Medical Research Council - London Institute of Medical Sciences

In 2017 we celebrated five years of bringing you beautiful imagery from biomedical science

Feverishly Good
30 November 2014

Feverishly Good

The cryptically named Q fever, a bacterial infection (shown in yellow bursting through a cell membrane) that afflicts sufferers with bouts of high temperature and flu-like symptoms, didn't spring out of a stealthy government department. It was diagnosed in 1933 in Australian abattoir workers in Queensland, and was first nicknamed 'abattoir fever', then Queensland fever, before being renamed Q – for query – fever to avoid offending the meat industry or Queensland. Though antibiotics today treat Q fever effectively, most sufferers also tend to reach for fever-quenching pills at the slightest sign of fever. But research shows that the fever is beneficial. Our immune system helpfully raises our body temperature by releasing chemicals in blood vessels in the brain to hamper bacteria and promote the growth of white blood cells and interferon proteins that attack intruders.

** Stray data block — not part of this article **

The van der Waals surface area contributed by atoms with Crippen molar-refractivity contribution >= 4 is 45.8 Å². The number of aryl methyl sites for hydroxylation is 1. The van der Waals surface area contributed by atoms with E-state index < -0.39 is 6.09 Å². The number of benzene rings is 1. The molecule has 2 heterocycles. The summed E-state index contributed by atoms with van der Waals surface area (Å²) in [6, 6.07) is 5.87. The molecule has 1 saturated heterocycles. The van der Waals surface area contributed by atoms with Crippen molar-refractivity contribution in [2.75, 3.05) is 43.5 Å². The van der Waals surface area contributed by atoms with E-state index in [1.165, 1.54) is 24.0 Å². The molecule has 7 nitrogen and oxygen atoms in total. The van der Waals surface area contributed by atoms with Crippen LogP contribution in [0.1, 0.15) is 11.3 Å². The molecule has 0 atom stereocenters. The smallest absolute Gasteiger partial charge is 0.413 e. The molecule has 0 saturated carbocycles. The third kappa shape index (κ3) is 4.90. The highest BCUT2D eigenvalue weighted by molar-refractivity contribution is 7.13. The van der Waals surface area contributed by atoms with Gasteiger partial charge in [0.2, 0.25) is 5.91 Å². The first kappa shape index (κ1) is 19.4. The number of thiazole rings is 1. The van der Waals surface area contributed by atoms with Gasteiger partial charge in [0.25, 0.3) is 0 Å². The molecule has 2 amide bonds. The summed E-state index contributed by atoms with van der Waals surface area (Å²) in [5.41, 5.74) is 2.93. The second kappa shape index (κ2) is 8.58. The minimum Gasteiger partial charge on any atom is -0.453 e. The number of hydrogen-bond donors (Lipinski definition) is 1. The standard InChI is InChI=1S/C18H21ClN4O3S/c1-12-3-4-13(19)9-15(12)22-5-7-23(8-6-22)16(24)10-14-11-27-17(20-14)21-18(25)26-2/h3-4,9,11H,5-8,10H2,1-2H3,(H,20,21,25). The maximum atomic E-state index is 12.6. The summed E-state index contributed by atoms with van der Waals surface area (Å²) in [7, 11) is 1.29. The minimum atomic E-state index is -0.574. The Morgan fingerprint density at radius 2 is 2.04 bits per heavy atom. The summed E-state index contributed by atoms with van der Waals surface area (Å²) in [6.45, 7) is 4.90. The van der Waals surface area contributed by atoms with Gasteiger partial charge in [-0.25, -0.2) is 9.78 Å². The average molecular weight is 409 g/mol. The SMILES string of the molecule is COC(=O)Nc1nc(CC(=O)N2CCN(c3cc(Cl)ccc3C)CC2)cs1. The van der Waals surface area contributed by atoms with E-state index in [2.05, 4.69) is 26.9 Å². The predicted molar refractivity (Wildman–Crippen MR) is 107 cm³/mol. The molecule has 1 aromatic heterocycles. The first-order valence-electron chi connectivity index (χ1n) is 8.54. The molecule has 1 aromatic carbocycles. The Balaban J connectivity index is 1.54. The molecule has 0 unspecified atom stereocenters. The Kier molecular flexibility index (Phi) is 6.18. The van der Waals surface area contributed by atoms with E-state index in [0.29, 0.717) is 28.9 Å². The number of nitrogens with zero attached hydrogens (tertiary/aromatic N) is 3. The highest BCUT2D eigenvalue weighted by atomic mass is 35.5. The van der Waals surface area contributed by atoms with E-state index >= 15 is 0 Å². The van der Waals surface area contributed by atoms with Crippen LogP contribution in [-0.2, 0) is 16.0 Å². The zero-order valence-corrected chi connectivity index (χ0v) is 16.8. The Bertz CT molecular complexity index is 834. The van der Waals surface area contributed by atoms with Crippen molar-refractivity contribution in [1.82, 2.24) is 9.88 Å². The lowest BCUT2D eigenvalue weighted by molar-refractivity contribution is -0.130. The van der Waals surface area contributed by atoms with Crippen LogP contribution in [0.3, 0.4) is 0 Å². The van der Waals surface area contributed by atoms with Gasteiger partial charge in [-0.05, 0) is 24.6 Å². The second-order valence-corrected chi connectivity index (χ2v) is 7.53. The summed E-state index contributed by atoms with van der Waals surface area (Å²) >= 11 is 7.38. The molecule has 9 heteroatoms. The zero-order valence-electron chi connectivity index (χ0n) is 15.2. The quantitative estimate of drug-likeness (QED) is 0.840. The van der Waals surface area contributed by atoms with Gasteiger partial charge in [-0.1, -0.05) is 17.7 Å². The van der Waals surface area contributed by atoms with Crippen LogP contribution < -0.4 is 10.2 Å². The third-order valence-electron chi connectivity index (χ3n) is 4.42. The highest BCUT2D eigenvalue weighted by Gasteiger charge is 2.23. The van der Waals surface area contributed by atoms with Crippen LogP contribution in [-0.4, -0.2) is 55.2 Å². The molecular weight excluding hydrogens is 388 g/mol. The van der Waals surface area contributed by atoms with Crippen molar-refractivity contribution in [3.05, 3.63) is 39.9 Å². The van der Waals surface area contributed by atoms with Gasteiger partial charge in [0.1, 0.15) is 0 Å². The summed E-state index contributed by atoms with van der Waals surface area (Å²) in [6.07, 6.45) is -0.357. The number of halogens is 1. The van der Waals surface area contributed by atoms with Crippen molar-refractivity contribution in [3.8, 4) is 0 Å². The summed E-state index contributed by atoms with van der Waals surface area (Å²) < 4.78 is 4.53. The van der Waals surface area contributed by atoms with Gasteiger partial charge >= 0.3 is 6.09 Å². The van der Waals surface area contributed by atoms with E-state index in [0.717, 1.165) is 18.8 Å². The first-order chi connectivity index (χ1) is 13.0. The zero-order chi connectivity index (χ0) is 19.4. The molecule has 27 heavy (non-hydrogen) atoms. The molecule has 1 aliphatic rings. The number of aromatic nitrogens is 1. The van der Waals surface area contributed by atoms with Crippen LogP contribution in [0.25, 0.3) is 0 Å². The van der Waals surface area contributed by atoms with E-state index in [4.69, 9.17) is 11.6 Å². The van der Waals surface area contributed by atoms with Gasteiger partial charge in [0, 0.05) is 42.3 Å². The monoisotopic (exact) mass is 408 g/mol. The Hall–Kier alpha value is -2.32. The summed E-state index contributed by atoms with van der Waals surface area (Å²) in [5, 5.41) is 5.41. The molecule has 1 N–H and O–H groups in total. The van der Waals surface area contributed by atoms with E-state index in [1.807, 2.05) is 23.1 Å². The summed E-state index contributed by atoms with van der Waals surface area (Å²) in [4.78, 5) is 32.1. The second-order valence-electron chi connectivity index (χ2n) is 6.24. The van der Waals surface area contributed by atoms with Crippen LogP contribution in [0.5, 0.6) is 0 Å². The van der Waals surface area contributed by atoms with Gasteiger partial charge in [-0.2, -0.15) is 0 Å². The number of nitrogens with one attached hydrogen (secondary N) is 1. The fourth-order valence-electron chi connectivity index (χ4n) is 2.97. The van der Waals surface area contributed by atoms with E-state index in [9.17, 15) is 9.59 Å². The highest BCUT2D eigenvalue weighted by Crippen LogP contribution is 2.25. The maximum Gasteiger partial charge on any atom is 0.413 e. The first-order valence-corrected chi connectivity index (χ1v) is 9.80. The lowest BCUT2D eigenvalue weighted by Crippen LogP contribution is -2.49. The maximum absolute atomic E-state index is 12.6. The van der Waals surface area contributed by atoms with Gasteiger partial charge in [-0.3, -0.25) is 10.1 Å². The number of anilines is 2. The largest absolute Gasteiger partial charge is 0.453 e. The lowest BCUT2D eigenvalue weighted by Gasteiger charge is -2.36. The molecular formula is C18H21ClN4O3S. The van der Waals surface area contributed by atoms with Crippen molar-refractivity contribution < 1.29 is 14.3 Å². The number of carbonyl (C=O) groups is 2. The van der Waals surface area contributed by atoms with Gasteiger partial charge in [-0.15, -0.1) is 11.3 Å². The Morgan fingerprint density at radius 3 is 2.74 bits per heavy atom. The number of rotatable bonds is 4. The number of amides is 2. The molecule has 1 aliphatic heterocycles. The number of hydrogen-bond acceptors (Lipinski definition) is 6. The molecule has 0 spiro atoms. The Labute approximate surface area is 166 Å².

Written by Tristan Farrow

Search The Archive

Submit An Image

What is BPoD?

BPoD stands for Biomedical Picture of the Day. Managed by the MRC London Institute of Medical Sciences the website aims to engage everyone, young and old, in the wonders of biomedicine. Images are kindly provided for inclusion on this website through the generosity of scientists across the globe.

Read More